Posted by Steve Bzomowski on February 23, 2015
In our Boston NTL Weekly Practice Programs, we are running a clinic during the winter term called “50 Little (Big) Tips & Scrimmage”. The idea is to present 5 “tips’ each week for the ten week duration that don’t usually get talked about, tips that heeded and added up can make you a much better basketball player. We introduce and demonstrate and practice them and look long and hard for players to implement them during the practice-ending scrimmage.
1. Weakside offensive rebounding on shots taken from the corner:
Missed shots taken from the corner go long 2/3rds of the time. Since defense positions themselves between the ball and you, pin them underneath the basket and take those 2/3rds of the time misses as they go long.
2. Whenever you have the ball and you see the back of a defender’s head, pass to the person that is being face guarded. It’s 2 points and an assist for you.
3. “Fake a pass to make a pass.” Can’t get the ball to where you want to pass it? Fake a pass to get the defense to step off and then make the pass where you originally intended.
4. Offensive rebound by predicting where the rebound is going by watching the flight of the ball and then move to that spot. (Where the ball hits on the rim will determine where the ball will go. Practice it. Get good at it. Go get the ball like Dennis Rodman. “The ability to read the ball in flight and predict where it is going.”)
5. Attack the defender’s top foot. Defender’s right foot is up? Attack it by going to your left. Defender’s left foot up? Attack it by going to your right. Having that foot up makes the defender crossover step, a slower move, and a move that puts them a step behind you.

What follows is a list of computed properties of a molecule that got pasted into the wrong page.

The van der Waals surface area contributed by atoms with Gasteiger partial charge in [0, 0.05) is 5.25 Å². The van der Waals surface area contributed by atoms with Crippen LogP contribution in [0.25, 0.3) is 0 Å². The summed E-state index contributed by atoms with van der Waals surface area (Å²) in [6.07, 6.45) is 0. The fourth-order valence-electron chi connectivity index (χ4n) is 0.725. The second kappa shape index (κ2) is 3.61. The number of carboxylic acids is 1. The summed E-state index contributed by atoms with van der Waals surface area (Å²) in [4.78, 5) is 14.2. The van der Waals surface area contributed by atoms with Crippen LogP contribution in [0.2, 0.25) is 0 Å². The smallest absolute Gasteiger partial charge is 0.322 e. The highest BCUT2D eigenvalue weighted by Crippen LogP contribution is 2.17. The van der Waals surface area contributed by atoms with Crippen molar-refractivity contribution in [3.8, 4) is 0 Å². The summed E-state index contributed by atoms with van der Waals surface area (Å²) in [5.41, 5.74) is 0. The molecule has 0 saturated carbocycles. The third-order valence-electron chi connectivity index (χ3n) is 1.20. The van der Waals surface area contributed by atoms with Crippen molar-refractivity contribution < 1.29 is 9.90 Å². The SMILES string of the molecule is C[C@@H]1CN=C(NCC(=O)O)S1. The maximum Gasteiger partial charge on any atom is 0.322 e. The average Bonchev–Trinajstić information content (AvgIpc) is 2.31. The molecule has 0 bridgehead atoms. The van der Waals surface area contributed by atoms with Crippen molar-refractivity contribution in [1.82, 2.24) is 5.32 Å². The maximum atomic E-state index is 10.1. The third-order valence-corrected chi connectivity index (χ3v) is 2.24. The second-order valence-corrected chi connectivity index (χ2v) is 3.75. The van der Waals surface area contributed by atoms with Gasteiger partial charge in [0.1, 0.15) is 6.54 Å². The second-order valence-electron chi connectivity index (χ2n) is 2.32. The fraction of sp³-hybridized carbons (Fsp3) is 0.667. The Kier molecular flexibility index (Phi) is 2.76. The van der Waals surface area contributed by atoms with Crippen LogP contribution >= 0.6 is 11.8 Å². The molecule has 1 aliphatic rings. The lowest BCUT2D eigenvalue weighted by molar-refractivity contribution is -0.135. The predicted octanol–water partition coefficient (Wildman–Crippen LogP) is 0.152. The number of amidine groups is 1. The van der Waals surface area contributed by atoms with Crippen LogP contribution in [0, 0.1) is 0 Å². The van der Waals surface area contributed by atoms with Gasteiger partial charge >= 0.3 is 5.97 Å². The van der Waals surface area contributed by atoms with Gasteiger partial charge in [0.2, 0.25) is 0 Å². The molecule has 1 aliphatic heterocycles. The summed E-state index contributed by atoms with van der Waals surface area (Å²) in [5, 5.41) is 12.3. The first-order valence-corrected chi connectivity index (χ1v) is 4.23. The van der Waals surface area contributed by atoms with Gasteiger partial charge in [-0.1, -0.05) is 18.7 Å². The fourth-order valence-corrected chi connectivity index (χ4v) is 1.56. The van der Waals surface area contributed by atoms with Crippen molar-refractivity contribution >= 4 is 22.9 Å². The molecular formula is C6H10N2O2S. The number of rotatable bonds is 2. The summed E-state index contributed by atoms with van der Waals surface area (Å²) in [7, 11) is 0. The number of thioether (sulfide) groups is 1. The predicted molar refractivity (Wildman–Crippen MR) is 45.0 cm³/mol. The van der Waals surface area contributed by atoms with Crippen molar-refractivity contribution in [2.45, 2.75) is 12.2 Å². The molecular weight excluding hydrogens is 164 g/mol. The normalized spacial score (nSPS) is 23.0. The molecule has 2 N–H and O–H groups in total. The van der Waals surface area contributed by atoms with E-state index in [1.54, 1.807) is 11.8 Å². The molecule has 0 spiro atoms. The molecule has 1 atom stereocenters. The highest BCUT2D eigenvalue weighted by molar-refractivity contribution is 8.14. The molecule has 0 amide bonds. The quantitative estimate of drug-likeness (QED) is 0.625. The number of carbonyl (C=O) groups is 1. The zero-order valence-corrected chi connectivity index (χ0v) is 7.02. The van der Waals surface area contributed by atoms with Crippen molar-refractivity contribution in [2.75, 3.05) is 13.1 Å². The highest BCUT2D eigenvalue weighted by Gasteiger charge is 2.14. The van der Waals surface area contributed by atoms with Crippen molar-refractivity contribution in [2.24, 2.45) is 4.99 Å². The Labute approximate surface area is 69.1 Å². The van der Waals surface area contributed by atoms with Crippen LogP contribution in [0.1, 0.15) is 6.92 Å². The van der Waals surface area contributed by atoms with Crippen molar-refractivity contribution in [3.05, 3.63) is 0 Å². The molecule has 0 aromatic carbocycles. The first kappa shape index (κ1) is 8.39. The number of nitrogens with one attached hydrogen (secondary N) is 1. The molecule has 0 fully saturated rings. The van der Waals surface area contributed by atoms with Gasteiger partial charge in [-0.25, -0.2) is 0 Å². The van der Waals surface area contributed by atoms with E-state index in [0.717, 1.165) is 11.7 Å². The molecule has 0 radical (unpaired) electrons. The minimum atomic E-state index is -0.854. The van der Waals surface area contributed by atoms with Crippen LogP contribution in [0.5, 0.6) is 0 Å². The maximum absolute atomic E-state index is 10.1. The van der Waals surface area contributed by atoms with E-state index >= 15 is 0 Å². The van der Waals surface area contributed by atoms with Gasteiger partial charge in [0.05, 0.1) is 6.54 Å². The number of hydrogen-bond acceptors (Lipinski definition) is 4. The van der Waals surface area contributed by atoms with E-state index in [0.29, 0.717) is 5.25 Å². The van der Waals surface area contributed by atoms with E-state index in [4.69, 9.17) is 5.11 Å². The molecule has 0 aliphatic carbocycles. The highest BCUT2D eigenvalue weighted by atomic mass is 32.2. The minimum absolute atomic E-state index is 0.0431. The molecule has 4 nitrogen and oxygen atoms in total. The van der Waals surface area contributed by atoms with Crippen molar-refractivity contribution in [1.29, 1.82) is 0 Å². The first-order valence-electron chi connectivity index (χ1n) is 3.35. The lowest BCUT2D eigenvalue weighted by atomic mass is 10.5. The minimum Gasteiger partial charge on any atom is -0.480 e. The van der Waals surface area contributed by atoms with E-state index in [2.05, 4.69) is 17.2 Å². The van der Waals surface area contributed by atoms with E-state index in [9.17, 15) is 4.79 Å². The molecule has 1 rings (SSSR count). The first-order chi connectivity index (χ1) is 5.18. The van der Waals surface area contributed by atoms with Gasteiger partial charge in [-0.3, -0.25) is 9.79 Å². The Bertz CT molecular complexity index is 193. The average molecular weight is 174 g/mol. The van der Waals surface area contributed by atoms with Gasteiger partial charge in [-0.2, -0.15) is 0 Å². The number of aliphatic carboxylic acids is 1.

Posted in beautiful basketball, defense, general improvement, notes: college & pro, passing, rebounding, shooting, without the ball | Tagged: Dennis Rodman, rebounding | Leave a Comment »
Posted by Steve Bzomowski on October 31, 2014
Two days ago, I was giving an hour shooting lesson with a guy, a recreational player kind of guy, who is a pretty good shooter. It got to the stage of the session where I had him shooting a bunch of threes. He makes probably 60-70% of them, so the misses are a bit of a surprise. While rebounding the misses (and getting back the makes), I thought about something I often say: that assistant coaches are the best rebounders in the world. Because coaches rebound so many shots they become very good at a particular rebounding skill: predicting the direction of the carom by watching the flight of the shot. (For some reason I always think of Jeff Van Gundy when I’m on this topic; perhaps because I once read that Pat Riley said Van Gundy is never happier than when he is feeding someone shots.)
So, I decided to prove to myself that I am among the “greatest rebounders in the world”. I counted how many misses in a row I could get before the ball (or missed shot) hit the ground. I dove for #9 but had to settle for 8 straight rebounds. (That #9 landed at the three point arc by the way; but not over my head. Never let a rebound go over your head!) I plan to break my record at next week’s shooting lesson. FWIW, I think it is very satisfying to be able to move to the spot on the floor where the ball (rebound) will go and to do that while the ball is still on its way to the hoop; feels self-satisfyingly clever.
Posted in beautiful basketball, general improvement, rebounding | Tagged: Jeff Van Gundy, Pat Riley, rebounding | 1 Comment »